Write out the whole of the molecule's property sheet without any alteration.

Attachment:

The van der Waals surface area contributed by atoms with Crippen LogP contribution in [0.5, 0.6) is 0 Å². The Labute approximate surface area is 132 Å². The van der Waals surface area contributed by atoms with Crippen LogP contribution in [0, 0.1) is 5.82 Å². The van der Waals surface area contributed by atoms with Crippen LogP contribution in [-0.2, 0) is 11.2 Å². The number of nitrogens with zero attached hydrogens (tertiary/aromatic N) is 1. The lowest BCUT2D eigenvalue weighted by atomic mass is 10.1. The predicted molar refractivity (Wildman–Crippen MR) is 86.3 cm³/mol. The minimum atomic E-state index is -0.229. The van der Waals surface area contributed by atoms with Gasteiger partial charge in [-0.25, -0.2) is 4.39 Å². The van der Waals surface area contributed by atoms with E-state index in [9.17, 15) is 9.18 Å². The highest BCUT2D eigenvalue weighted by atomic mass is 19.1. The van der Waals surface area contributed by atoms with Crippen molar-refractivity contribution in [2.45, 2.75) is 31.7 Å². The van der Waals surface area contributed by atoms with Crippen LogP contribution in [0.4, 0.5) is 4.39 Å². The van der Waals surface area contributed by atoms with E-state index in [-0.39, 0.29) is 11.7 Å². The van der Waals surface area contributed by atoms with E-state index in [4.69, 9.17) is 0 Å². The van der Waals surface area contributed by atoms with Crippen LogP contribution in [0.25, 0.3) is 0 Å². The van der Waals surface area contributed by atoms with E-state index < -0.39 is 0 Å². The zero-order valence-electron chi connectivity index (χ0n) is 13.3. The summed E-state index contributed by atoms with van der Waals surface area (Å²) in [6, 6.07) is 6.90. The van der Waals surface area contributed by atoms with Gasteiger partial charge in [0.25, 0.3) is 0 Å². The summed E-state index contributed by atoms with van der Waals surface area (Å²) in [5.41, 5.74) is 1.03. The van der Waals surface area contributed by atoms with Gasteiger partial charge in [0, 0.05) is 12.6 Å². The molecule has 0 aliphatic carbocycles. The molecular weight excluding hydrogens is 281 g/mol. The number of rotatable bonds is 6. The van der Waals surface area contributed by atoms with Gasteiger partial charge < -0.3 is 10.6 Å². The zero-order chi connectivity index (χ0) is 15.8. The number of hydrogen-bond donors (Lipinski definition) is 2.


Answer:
The van der Waals surface area contributed by atoms with Crippen LogP contribution in [0.5, 0.6) is 0 Å². The Labute approximate surface area is 132 Å². The van der Waals surface area contributed by atoms with Crippen LogP contribution in [0, 0.1) is 5.82 Å². The van der Waals surface area contributed by atoms with Crippen LogP contribution in [-0.2, 0) is 11.2 Å². The number of nitrogens with zero attached hydrogens (tertiary/aromatic N) is 1. The lowest BCUT2D eigenvalue weighted by atomic mass is 10.1. The predicted molar refractivity (Wildman–Crippen MR) is 86.3 cm³/mol. The minimum atomic E-state index is -0.229. The van der Waals surface area contributed by atoms with Gasteiger partial charge in [-0.25, -0.2) is 4.39 Å². The van der Waals surface area contributed by atoms with E-state index in [9.17, 15) is 9.18 Å². The highest BCUT2D eigenvalue weighted by atomic mass is 19.1. The van der Waals surface area contributed by atoms with Crippen molar-refractivity contribution in [2.45, 2.75) is 31.7 Å². The van der Waals surface area contributed by atoms with Crippen LogP contribution in [0.4, 0.5) is 4.39 Å². The van der Waals surface area contributed by atoms with E-state index in [-0.39, 0.29) is 11.7 Å². The van der Waals surface area contributed by atoms with E-state index in [4.69, 9.17) is 0 Å². The van der Waals surface area contributed by atoms with Crippen LogP contribution in [0.25, 0.3) is 0 Å². The van der Waals surface area contributed by atoms with E-state index < -0.39 is 0 Å². The zero-order valence-electron chi connectivity index (χ0n) is 13.3. The summed E-state index contributed by atoms with van der Waals surface area (Å²) in [6, 6.07) is 6.90. The van der Waals surface area contributed by atoms with Gasteiger partial charge in [0.25, 0.3) is 0 Å². The summed E-state index contributed by atoms with van der Waals surface area (Å²) in [5.41, 5.74) is 1.03. The van der Waals surface area contributed by atoms with Gasteiger partial charge in [0, 0.05) is 12.6 Å². The molecule has 0 aliphatic carbocycles. The molecular weight excluding hydrogens is 281 g/mol. The number of rotatable bonds is 6. The van der Waals surface area contributed by atoms with Gasteiger partial charge < -0.3 is 10.6 Å². The zero-order chi connectivity index (χ0) is 15.8. The number of hydrogen-bond donors (Lipinski definition) is 2.